EPAM Systems, a leading global provider of digital platform engineering and software development services, has made growth part of its formula for continued transformation.
Where most companies are undertaking transformation programs to address the threats of disruption, EPAM has made constant growth part of its formula for pushing continued transformation from its core. Arkadiy Dobkin, founder and CEO of EPAM, has spent the past 25 years helping leading ISV’s and global enterprises take early steps into the unknown, at least when it comes to technology. “It’s a common misconception that the value we brought in the early days was from labor arbitrage or traditional outsourcing. It was never about that; it was about seemingly impossible challenges put before us by expert technology leaders who were struggling to solve problems that were on the leading edge,” says Dobkin. “How could you outsource something you didn’t really have a plan for in the first place? So, you went after fundamentally different types of solutions and completely different types of partners to help deliver them. That was, and continues to be, the position EPAM occupies today, and hopefully for a long time to come.”
Today, EPAM sees most of its customers undertaking at least one significant transformation program. What companies fail to realize is that those initiatives are hard. To transform the core of the business, challenges must be addressed that are very specific to the industry, the company, and even down to the individual use case sometimes. Complexity means many layers of the business must be touched, from legacy business models to legacy systems that cannot connect to new platforms to organizational challenges that require totally new skills and new types of teams. “We are in a position to help across all of the dimensions of these transformation programs,” says Dobkin. “Our business consultants are working on new models and strategies that help enterprises understand how to build digitally native businesses, and we can scale up integrated delivery globally to over 100 locations.”
Building Transformative Capabilities Through Acquisition
For EPAM, internal transformation also involves creating new teams with new types of thinking and doing—and that means acquiring companies that “expand our understanding, our capability, and ultimately, our value to clients,” Dobkin says. Over the past six years, the company has purchased more than 10 companies ranging from product engineering providers to physical/digital design studios to specialists in next generation experiences. It’s the design and innovation consulting companies, including Empathy Lab, NavigationArts, Continuum Innovation, and TH_NK, that allow the Company “to play in a fundamentally different game.”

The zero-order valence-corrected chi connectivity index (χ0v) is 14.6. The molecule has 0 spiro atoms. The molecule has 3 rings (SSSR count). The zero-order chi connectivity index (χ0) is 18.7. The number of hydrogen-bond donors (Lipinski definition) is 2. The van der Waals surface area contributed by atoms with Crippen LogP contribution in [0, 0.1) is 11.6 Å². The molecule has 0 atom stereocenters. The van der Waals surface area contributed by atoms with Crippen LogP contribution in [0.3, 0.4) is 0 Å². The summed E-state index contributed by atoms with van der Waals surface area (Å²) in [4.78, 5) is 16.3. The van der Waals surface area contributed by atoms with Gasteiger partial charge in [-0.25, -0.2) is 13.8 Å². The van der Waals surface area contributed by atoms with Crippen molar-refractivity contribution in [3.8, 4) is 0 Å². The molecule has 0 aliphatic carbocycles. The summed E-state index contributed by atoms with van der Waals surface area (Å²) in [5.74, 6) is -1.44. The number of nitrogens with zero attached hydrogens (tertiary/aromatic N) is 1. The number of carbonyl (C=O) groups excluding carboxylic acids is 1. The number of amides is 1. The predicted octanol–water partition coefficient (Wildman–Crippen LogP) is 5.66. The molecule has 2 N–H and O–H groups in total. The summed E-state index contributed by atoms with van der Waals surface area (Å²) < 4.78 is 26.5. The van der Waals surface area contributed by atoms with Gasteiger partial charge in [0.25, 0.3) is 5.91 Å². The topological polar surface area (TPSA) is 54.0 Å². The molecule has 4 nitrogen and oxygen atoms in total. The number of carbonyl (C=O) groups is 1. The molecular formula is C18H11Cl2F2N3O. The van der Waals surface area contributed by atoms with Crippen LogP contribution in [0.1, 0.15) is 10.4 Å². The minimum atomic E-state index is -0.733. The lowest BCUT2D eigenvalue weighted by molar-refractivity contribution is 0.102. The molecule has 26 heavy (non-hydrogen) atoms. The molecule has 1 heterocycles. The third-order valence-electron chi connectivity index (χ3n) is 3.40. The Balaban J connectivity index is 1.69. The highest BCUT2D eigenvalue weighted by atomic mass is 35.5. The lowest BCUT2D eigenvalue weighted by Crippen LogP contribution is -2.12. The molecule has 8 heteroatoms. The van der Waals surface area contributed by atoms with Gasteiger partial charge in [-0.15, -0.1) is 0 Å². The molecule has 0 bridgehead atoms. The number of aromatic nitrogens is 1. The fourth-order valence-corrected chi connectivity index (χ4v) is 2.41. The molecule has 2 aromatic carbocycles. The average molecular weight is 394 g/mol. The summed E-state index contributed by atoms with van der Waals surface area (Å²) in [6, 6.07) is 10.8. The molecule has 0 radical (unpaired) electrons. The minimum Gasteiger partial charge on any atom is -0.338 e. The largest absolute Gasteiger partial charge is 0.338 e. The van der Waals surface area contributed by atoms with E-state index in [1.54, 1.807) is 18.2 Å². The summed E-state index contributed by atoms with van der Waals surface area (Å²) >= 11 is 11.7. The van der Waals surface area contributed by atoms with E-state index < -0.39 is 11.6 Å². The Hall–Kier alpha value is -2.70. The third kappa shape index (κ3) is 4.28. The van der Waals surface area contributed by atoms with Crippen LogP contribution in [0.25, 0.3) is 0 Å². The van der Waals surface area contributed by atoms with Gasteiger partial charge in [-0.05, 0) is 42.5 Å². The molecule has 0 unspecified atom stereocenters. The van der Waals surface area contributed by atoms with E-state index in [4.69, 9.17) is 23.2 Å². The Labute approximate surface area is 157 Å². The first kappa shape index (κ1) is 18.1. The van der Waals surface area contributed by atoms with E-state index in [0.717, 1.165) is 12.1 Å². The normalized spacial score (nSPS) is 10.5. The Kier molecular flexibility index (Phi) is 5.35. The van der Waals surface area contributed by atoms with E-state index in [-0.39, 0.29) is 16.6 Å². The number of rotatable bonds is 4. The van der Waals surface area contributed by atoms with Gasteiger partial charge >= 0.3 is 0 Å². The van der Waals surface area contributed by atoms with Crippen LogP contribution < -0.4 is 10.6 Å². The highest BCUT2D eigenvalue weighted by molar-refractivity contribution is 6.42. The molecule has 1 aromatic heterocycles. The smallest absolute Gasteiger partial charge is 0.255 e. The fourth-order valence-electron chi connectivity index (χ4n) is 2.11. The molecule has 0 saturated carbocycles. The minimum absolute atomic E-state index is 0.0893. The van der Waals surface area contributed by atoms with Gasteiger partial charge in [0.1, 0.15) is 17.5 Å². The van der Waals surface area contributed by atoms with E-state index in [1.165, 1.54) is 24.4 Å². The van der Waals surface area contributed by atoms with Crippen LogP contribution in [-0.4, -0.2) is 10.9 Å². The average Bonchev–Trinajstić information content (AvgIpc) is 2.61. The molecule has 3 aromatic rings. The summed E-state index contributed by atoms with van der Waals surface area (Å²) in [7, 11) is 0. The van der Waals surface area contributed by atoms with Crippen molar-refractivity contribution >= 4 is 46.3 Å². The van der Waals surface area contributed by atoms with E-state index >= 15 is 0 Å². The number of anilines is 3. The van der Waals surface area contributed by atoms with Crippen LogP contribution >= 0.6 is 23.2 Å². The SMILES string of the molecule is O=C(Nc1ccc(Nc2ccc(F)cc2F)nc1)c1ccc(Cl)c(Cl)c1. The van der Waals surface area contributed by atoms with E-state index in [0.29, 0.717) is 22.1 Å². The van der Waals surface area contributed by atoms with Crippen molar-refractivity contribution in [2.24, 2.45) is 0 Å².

“What we’ve learned is that to help customers build better solutions, we must be at the table with them from the start, and without the right people with the right skills, we aren’t trusted to do transformation,” says Dobkin. To help connect the multidisciplinary skills needed to develop the right strategies and design the right solutions, EPAM Continuum was recently launched as an umbrella brand, connecting the company’s business and technology consulting with its design and innovation services.
An “Engineering DNA” Core
As much as EPAM has evolved, its “Engineering DNA” continues to be a core focus. If anything, advanced understanding of technology and the ability to build real scaled solutions have become more important as the pace of technological change has increased. “Technology is changing dramatically almost every year,” says Dobkin. “We need a constantly learning workforce with agile, multidisciplinary skills for us to continue to grow.”
So far, it’s working. EPAM’s revenue has grown organically by 20+% year-over-year for over 32 consecutive quarters (as of FY 2018), and its stock price is up 402% since 2014, far outstripping the S&P 500’s 49% gain.
Dobkin plans to sustain this start-up culture at EPAM, and that means continued high growth in a market that is also growing faster than traditional IT services. According to a recent IDC report on digital transformation, worldwide spending on digital transformation will be nearly $2 trillion in 2022.
“We cover an enormously broad business and technology landscape now—helping our customers with every type of transformation program from cloud migration to platform build-up to industrial IoT and automation—and even some next-gen programs in AI, machine learning, and blockchain that are starting to become real,” says Dobkin.
Internally, EPAM is continuing to turn the entire company into a more consultative and solution-led organization. “We must do for ourselves what we do for our clients, and that means we must be able to engage on strategy, but link that strategy up-front with design, architecture, and ultimately optimized delivery and to constantly adjust the entire enterprise based on learnings,” says Dobkin. “When it comes down to it, EPAM has one purpose: to help us and our clients, and maybe the world more broadly, be more competitive.”
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